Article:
The latest effort to protect people on construction sites from COVID-19


Yesterday a Government formed agency, albeit one that Ministers claim is a ‘business led membership council’ published its third version of a guidance document under the short title of Site Operating Procedures or the slightly longer title of Construction Sector – Site Operating Procedures Protecting Your Workforce During Coronavirus (Covid-19). The agency is called the Construction Leadership Council (CLC) and amongst other factors they explain on their website that “The construction sector is massive, representing 8% of GDP and 10% of employment.  It is 6 times larger than the automotive industry.  Every year £150 billion is invested through the public and private sectors – creating the foundations for UK growth and playing a key role in achieving our clients’ wider social and environmental objectives.” It is understandable in these terms why the construction industry is treated so importantly by the Government. The new version of the document which is now 6 pages long has grown by 2 pages from the first edition and which contains a much more detailed response to the challenge of how builders should try to work in settings where a 2m gap between workers cannot be achieved. The first version was published on 23rd March but unfortunately later on the same day, Boris Johnson used a TV broadcast to call for all people to work from home and where that was not possible, to close down all but the most critical businesses. Two days later John McDonnell spoke in the House of Commons to reinforce what had been stated “The Prime Minister said that all businesses should close down unless they have an essential role to play in the fight against the coronavirus, or unless the business can continue to operate with staff working from home. Let us be clear: construction sites should be closed down, unless they are building health facilities. They should close now. They are putting lives at risk by operating still.” However rather disturbingly a day later, Nadhim Zahawi who according to the CLC website is one of their two Co-Chairs tweeted:

For sectors like #construction and #manufacturing, its not always possible for employees to work from home. Constuction work should continue in a way that follows guidance from @PHE_uk including on social distancing & handwashing.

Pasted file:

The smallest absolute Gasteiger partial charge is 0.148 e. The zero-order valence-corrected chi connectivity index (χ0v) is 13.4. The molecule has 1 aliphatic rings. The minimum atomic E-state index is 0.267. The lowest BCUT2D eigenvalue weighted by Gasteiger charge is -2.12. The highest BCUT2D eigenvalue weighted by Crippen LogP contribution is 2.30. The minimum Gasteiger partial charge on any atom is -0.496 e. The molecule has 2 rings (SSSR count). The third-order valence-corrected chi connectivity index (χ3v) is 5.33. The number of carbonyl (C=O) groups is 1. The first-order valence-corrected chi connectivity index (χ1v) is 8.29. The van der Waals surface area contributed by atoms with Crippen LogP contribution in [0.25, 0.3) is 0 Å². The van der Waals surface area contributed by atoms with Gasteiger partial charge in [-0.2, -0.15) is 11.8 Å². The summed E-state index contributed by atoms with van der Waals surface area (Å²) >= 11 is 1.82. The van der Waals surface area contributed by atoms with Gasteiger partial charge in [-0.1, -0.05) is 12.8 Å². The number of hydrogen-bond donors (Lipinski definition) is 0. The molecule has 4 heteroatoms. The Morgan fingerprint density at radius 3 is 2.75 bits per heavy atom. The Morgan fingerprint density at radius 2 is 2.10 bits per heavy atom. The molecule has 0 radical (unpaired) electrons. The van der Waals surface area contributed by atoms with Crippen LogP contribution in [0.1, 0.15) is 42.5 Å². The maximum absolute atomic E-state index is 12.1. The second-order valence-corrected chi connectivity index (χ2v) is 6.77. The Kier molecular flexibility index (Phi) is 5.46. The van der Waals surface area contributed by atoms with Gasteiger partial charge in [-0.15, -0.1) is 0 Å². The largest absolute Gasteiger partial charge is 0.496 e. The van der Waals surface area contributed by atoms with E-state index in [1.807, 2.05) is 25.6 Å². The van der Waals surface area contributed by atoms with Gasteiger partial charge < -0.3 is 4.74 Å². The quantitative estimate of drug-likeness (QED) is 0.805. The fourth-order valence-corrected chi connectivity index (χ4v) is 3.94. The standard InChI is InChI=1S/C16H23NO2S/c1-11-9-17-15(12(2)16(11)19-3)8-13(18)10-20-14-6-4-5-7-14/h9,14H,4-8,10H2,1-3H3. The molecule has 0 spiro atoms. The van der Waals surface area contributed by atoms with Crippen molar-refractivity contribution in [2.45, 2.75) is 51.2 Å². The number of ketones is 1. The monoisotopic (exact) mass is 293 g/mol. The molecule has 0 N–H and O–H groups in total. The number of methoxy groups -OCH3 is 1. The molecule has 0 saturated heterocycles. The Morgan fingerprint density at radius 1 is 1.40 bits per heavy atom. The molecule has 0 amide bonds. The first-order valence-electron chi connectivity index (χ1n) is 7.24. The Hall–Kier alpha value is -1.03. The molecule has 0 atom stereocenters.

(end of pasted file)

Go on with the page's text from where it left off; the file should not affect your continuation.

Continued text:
Perhaps someone from within the manufacturing or construction industry (such as a member of the CLC) could have explained to their colleague Zahawi that in fact all meaningful work from their industries takes place a long way from workers home and so his first sentence made no sense at all and that following on from Johnsons broadcast the need for such work to end was clear. Indeed that explains why a number of building companies closed down at the end of that week. So 10 days later on the 2nd of April an updated version of the document was published. It is no longer available as it was withdrawn within a day but the website explains that “In response to feedback, the Site Operating Procedures Version 2 has now been published to include: Clarification that where it is not possible or safe for workers to distance themselves from each other by 2 metres then work should not be carried out.” However this approach created a number of concerns from some parts of the industry as explained in an online construction news piece published by The Construction Index. They explain “The Construction Leadership Council, an unelected body of ministerial appointees, had failed to carry genuine industry leaders with it and was forced into a speedy climb down. Any tightening of the rules for the construction industry was too much for certain important people to tolerate, it seems. While it has not yet emerged who it was that forced the CLC into a climb-down, two or three hours after putting Version 2 online, the CLC had withdrawn it.”